The Academic Outsider

For fifteen yearsSimmel remained a Privatdozent. In 1901, when he wasforty-three, the academic authorities finally consented to grant him therank of Ausserordentlicher Professor, a purely honorary titlethat still did no allow him to take part in the affairs of the academiccommunity and failed to remove the stigma of the outsider. Simmel wasby now a man of great eminence, whose fame had spread to other Europeancountries as well as to the United States. He was the author of sixbooks and more than seventy articles, many of which had been translatedinto English, French, Italian, Polish, and Russian. Yet, wheneverSimmel attempted to gain an academic promotion, he was rebuffed. Whenever a senior position became vacant at one of the Germanuniversities, Simmel competed for it. Although his applications weresupported by the recommendations of leading scholars, Max Weber amongothers, they did not meet with success.

Despite all the rebuffs Simmel received from hisacademic peers, it would be a mistake to see in him an embitteredoutsider. He played an active part in the intellectual and culturallife of the capital, frequenting many fashionable salons andparticipating in various cultural circles. He attended the meetings ofphilosophers and sociologists and was a co-founder, with Weber andToennies, of the German Society for Sociology. He made many friends inthe world of arts and letters; the two leading poets of Germany, RainerMaria Rilke and Stefan George, were his personal friends. He enjoyedthe active give-and-take of conversation with artists and art critics,with top-level journalists and writers. Very much a man about town,Simmel stood in the intersection of many intellectual circles, addressedhimself to a variety of audiences, and enjoyed the freedom fromconstraints that comes from such an interstitial position.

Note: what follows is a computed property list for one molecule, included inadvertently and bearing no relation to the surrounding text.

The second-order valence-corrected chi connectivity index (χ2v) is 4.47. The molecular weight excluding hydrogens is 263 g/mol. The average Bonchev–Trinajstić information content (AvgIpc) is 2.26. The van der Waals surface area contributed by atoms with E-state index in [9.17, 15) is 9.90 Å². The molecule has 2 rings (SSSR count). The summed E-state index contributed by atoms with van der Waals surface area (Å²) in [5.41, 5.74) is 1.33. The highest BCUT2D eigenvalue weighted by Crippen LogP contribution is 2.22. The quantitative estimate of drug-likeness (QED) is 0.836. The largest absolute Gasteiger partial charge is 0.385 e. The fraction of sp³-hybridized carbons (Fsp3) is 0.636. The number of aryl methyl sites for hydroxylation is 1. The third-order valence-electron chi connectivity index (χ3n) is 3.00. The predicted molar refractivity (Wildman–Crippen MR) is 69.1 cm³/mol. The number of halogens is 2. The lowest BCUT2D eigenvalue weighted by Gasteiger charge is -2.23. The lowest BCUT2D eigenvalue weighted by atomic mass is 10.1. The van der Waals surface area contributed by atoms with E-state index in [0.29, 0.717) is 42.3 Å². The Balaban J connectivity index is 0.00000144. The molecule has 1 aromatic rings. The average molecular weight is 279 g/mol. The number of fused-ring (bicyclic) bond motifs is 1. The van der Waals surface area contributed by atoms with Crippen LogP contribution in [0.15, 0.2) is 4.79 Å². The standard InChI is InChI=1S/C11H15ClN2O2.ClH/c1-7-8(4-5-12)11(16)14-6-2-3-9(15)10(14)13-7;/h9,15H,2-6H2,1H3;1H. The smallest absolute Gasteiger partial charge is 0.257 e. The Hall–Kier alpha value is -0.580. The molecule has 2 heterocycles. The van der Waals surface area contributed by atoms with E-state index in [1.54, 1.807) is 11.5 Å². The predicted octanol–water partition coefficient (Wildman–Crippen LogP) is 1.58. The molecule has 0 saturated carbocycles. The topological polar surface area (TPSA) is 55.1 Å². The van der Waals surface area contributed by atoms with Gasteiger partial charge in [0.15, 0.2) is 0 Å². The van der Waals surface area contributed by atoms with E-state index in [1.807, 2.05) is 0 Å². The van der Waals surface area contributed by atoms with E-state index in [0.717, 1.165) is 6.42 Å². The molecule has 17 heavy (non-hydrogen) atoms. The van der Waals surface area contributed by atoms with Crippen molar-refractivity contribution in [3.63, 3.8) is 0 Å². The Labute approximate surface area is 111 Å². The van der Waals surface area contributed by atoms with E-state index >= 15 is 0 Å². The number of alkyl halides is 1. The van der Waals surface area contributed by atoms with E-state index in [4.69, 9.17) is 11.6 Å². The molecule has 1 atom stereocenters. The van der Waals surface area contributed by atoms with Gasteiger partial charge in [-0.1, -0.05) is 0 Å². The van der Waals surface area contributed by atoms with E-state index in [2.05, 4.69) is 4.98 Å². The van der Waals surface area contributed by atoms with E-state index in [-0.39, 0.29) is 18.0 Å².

Hissense of relative ease must also have been enhanced by the fact that hewas free of financial worry. His guardian had left him a considerablefortune so that he was not beset by financial concerns as were so manyPrivatdozenten and Ausserodentliche Professoren in theprewar German university. In the Berlin years Simmel and his wifeGertrud, whom he had married in 1890, lived a comfortable and fairlysheltered bourgeois life. His wife was a philosopher in her own rightwho published, under the pseudonym Marie- Luise Enckendorf, on suchdiverse topics as the philosophy of religion and of sexuality; she madehis home a stage for cultivated gatherings where the sociability aboutwhich Simmel wrote so perceptively found a perfect setting.

AlthoughSimmel suffered the rebuff of academic selection committees, he enjoyedthe support and friendship of many eminent academic men. Max Weber,Heinrich Rickert, Edmund Husserl, and Adolf von Harnack attemptedrepeatedly to provide for him the academic recognition he so amplydeserved. Simmel undoubtedly was gratified that these renownedacademicians for whom he had the highest regard recognized his eminence.

From Coser, 1977:195-196.

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